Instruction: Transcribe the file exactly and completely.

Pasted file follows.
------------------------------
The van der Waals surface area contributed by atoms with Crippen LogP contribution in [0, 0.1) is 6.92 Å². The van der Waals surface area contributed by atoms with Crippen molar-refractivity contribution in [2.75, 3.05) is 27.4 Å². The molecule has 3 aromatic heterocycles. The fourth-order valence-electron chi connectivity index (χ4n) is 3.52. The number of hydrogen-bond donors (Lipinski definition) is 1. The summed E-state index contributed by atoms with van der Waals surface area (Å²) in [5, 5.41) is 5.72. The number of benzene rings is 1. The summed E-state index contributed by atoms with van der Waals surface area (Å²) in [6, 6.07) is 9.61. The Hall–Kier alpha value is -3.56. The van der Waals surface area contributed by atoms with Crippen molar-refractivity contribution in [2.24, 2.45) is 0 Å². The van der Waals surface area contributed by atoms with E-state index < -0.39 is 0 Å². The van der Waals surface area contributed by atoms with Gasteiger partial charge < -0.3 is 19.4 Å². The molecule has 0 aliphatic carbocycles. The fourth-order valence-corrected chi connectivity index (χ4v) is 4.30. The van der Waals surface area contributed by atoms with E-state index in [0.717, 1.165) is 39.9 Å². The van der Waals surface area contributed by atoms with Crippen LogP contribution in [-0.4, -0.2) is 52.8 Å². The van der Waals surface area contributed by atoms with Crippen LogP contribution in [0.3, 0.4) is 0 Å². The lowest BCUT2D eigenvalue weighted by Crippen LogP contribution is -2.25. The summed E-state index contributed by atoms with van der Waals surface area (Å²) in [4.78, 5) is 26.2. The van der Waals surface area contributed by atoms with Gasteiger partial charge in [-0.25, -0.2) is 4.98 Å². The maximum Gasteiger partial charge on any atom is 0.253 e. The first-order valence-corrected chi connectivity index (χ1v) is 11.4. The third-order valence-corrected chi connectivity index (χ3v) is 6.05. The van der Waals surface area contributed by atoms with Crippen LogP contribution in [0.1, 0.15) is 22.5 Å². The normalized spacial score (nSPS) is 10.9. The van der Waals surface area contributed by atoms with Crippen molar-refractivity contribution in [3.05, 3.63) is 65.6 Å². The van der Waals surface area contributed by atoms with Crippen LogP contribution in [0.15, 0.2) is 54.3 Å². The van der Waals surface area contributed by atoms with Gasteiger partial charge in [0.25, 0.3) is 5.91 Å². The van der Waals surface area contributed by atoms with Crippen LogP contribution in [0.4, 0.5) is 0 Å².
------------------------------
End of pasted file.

The van der Waals surface area contributed by atoms with Crippen LogP contribution in [0, 0.1) is 6.92 Å². The van der Waals surface area contributed by atoms with Crippen molar-refractivity contribution in [2.75, 3.05) is 27.4 Å². The molecule has 3 aromatic heterocycles. The fourth-order valence-electron chi connectivity index (χ4n) is 3.52. The number of hydrogen-bond donors (Lipinski definition) is 1. The summed E-state index contributed by atoms with van der Waals surface area (Å²) in [5, 5.41) is 5.72. The number of benzene rings is 1. The summed E-state index contributed by atoms with van der Waals surface area (Å²) in [6, 6.07) is 9.61. The Hall–Kier alpha value is -3.56. The van der Waals surface area contributed by atoms with Crippen molar-refractivity contribution in [2.24, 2.45) is 0 Å². The van der Waals surface area contributed by atoms with E-state index < -0.39 is 0 Å². The van der Waals surface area contributed by atoms with Gasteiger partial charge < -0.3 is 19.4 Å². The molecule has 0 aliphatic carbocycles. The fourth-order valence-corrected chi connectivity index (χ4v) is 4.30. The van der Waals surface area contributed by atoms with E-state index in [0.717, 1.165) is 39.9 Å². The van der Waals surface area contributed by atoms with Crippen LogP contribution in [-0.4, -0.2) is 52.8 Å². The van der Waals surface area contributed by atoms with Crippen LogP contribution in [0.3, 0.4) is 0 Å². The lowest BCUT2D eigenvalue weighted by Crippen LogP contribution is -2.25. The summed E-state index contributed by atoms with van der Waals surface area (Å²) in [4.78, 5) is 26.2. The van der Waals surface area contributed by atoms with Gasteiger partial charge in [-0.25, -0.2) is 4.98 Å². The maximum Gasteiger partial charge on any atom is 0.253 e. The first-order valence-corrected chi connectivity index (χ1v) is 11.4. The third-order valence-corrected chi connectivity index (χ3v) is 6.05. The van der Waals surface area contributed by atoms with Crippen LogP contribution in [0.1, 0.15) is 22.5 Å². The normalized spacial score (nSPS) is 10.9. The van der Waals surface area contributed by atoms with Crippen molar-refractivity contribution in [3.05, 3.63) is 65.6 Å². The van der Waals surface area contributed by atoms with Crippen LogP contribution in [0.15, 0.2) is 54.3 Å². The van der Waals surface area contributed by atoms with Gasteiger partial charge in [0.25, 0.3) is 5.91 Å². The van der Waals surface area contributed by atoms with Crippen LogP contribution in [0.4, 0.5) is 0 Å².